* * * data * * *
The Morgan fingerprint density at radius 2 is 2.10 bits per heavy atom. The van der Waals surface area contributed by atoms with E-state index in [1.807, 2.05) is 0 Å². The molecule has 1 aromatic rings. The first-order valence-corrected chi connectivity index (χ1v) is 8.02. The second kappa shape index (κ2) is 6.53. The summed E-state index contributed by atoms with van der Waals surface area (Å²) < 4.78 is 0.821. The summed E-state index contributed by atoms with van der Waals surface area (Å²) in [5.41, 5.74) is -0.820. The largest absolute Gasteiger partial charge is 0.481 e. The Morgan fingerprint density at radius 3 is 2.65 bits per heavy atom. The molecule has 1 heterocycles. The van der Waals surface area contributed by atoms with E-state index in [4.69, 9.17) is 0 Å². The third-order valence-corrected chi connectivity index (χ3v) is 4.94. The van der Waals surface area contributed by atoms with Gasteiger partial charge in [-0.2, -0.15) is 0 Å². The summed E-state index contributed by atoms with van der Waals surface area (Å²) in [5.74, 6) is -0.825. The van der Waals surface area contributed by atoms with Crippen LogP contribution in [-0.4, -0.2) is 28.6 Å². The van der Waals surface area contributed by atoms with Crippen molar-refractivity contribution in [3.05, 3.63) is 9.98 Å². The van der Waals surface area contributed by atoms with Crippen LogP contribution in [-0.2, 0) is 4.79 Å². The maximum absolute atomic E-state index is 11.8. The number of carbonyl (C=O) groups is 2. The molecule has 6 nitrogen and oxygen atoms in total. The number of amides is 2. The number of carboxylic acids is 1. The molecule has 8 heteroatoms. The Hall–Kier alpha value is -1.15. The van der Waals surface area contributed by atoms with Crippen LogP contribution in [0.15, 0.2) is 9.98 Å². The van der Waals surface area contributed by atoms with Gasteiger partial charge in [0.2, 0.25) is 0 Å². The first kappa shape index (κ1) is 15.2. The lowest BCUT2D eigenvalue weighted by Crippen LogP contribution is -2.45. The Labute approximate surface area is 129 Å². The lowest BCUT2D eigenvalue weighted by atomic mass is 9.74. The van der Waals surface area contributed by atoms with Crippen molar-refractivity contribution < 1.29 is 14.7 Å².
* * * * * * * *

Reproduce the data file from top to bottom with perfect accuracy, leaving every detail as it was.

The Morgan fingerprint density at radius 2 is 2.10 bits per heavy atom. The van der Waals surface area contributed by atoms with E-state index in [1.807, 2.05) is 0 Å². The molecule has 1 aromatic rings. The first-order valence-corrected chi connectivity index (χ1v) is 8.02. The second kappa shape index (κ2) is 6.53. The summed E-state index contributed by atoms with van der Waals surface area (Å²) < 4.78 is 0.821. The summed E-state index contributed by atoms with van der Waals surface area (Å²) in [5.41, 5.74) is -0.820. The largest absolute Gasteiger partial charge is 0.481 e. The Morgan fingerprint density at radius 3 is 2.65 bits per heavy atom. The molecule has 1 heterocycles. The van der Waals surface area contributed by atoms with E-state index in [4.69, 9.17) is 0 Å². The third-order valence-corrected chi connectivity index (χ3v) is 4.94. The van der Waals surface area contributed by atoms with Gasteiger partial charge in [-0.2, -0.15) is 0 Å². The summed E-state index contributed by atoms with van der Waals surface area (Å²) in [5.74, 6) is -0.825. The van der Waals surface area contributed by atoms with Crippen LogP contribution in [-0.4, -0.2) is 28.6 Å². The van der Waals surface area contributed by atoms with Crippen molar-refractivity contribution in [3.05, 3.63) is 9.98 Å². The van der Waals surface area contributed by atoms with Crippen LogP contribution in [-0.2, 0) is 4.79 Å². The maximum absolute atomic E-state index is 11.8. The number of carbonyl (C=O) groups is 2. The molecule has 6 nitrogen and oxygen atoms in total. The number of amides is 2. The number of carboxylic acids is 1. The molecule has 8 heteroatoms. The Hall–Kier alpha value is -1.15. The van der Waals surface area contributed by atoms with Crippen LogP contribution in [0.15, 0.2) is 9.98 Å². The van der Waals surface area contributed by atoms with Gasteiger partial charge in [0.2, 0.25) is 0 Å². The first kappa shape index (κ1) is 15.2. The lowest BCUT2D eigenvalue weighted by Crippen LogP contribution is -2.45. The Labute approximate surface area is 129 Å². The lowest BCUT2D eigenvalue weighted by atomic mass is 9.74. The van der Waals surface area contributed by atoms with Crippen molar-refractivity contribution < 1.29 is 14.7 Å².